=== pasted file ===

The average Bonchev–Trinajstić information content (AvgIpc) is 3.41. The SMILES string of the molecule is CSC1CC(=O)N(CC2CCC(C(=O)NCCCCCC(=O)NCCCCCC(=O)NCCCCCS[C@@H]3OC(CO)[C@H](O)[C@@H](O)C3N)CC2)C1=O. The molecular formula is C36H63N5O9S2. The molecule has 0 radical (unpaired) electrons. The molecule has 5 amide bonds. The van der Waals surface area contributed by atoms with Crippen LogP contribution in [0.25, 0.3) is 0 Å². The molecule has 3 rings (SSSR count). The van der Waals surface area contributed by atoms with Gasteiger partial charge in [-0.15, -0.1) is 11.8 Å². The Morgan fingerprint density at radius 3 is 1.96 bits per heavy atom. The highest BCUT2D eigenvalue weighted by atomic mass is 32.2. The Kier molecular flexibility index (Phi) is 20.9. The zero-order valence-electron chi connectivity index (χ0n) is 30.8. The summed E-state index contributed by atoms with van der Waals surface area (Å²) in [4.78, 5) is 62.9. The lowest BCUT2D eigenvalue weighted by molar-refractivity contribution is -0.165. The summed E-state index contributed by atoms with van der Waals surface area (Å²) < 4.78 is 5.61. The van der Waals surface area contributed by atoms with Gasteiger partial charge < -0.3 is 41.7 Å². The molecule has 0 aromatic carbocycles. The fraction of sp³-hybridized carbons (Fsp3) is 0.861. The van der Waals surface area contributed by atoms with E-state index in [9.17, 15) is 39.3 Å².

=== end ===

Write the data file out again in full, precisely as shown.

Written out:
The average Bonchev–Trinajstić information content (AvgIpc) is 3.41. The SMILES string of the molecule is CSC1CC(=O)N(CC2CCC(C(=O)NCCCCCC(=O)NCCCCCC(=O)NCCCCCS[C@@H]3OC(CO)[C@H](O)[C@@H](O)C3N)CC2)C1=O. The molecular formula is C36H63N5O9S2. The molecule has 0 radical (unpaired) electrons. The molecule has 5 amide bonds. The van der Waals surface area contributed by atoms with Crippen LogP contribution in [0.25, 0.3) is 0 Å². The molecule has 3 rings (SSSR count). The van der Waals surface area contributed by atoms with Gasteiger partial charge in [-0.15, -0.1) is 11.8 Å². The Morgan fingerprint density at radius 3 is 1.96 bits per heavy atom. The highest BCUT2D eigenvalue weighted by atomic mass is 32.2. The Kier molecular flexibility index (Phi) is 20.9. The zero-order valence-electron chi connectivity index (χ0n) is 30.8. The summed E-state index contributed by atoms with van der Waals surface area (Å²) in [4.78, 5) is 62.9. The lowest BCUT2D eigenvalue weighted by molar-refractivity contribution is -0.165. The summed E-state index contributed by atoms with van der Waals surface area (Å²) < 4.78 is 5.61. The van der Waals surface area contributed by atoms with Gasteiger partial charge < -0.3 is 41.7 Å². The molecule has 0 aromatic carbocycles. The fraction of sp³-hybridized carbons (Fsp3) is 0.861. The van der Waals surface area contributed by atoms with E-state index in [9.17, 15) is 39.3 Å².